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Fool’s paradise

A fool’s paradise is an illusory state of happiness, it is happiness based on delusions or illusions. The term is often rendered as the phrase living in a fool’s paradise, implying that the person referred to is perhaps deliberately ignoring reality. The phrase a fool’s paradise is first seen in the mid-1400s but is most famously noted in Shakespeare’s play Romeo and Juliet where the nurse says, “… but first let me tell ye, if ye should lead her into a fool’s paradise, as they say, it were a very gross kind of behavior…” Note that the word fool’s is a singular possessive noun, the apostrophe comes before the s.


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Examples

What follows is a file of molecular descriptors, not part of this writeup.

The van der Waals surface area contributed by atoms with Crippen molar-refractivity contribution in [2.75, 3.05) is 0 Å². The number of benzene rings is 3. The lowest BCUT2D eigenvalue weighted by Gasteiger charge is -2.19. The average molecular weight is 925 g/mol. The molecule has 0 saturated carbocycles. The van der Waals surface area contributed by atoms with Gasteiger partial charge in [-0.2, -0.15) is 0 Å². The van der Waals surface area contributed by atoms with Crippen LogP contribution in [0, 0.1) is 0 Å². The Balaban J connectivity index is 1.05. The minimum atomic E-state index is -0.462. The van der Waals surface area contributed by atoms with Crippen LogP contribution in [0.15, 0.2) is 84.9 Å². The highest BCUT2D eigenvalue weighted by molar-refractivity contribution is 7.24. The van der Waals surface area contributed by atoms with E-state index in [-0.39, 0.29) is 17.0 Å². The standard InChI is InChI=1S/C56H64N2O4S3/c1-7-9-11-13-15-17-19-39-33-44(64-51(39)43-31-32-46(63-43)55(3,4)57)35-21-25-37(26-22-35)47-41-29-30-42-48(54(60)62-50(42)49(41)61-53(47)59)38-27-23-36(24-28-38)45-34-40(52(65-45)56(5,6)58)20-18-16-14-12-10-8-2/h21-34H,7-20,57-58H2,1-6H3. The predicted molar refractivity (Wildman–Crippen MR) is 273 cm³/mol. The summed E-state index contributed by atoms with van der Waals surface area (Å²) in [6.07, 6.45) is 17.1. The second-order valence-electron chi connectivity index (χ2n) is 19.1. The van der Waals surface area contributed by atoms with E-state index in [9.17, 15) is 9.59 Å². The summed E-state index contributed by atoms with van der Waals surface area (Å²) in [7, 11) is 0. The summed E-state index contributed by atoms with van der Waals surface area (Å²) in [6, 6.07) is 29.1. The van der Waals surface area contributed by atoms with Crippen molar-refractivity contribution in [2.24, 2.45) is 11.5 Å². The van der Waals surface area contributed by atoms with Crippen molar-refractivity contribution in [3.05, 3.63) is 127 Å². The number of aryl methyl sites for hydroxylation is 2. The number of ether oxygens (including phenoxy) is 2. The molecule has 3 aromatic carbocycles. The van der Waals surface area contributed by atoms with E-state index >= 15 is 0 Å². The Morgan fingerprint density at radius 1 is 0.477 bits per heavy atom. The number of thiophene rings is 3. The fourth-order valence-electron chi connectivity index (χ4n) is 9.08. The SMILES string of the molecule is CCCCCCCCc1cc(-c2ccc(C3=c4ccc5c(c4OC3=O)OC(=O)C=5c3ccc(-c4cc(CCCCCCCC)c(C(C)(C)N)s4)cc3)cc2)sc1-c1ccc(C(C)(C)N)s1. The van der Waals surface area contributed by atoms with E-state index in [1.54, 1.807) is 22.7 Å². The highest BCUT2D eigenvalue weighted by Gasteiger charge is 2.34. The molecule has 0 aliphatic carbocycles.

As for the social divide, these writers live in a fool’s paradise if they think that Penner exacerbated it and that Nepal was a harmonious place before Penner. (The Kathmandu Post)

Law Minister Rana Sanaullah said the opposition was living in fool’s paradise as they are demanding 70 answers from the prime minister. (Pakistan Today)

The truth is that those today who expect everything to go along the way they want it to, while they sit uncaring on the sidelines, are living in a fool’s paradise. (The Tahlequah Daily Press)

Badal said AAP chief Arvind Kejriwal was living in “fool’s paradise” that he will rule Punjab, saying Kejriwal was not even “remotely associated” with ground realities in the state. (The Hindustan Times)

However, wildlife experts say if the officials still believe that the tigress is alive then they are living in a fool’s paradise. (The Times of India)

Now however Cllr Neville has fallen out of love with European politics, calling it a “fool’s paradise”, and the £197m a week Britain gives to the EU a “hell of a lot of money”. (The Enfield Independent)

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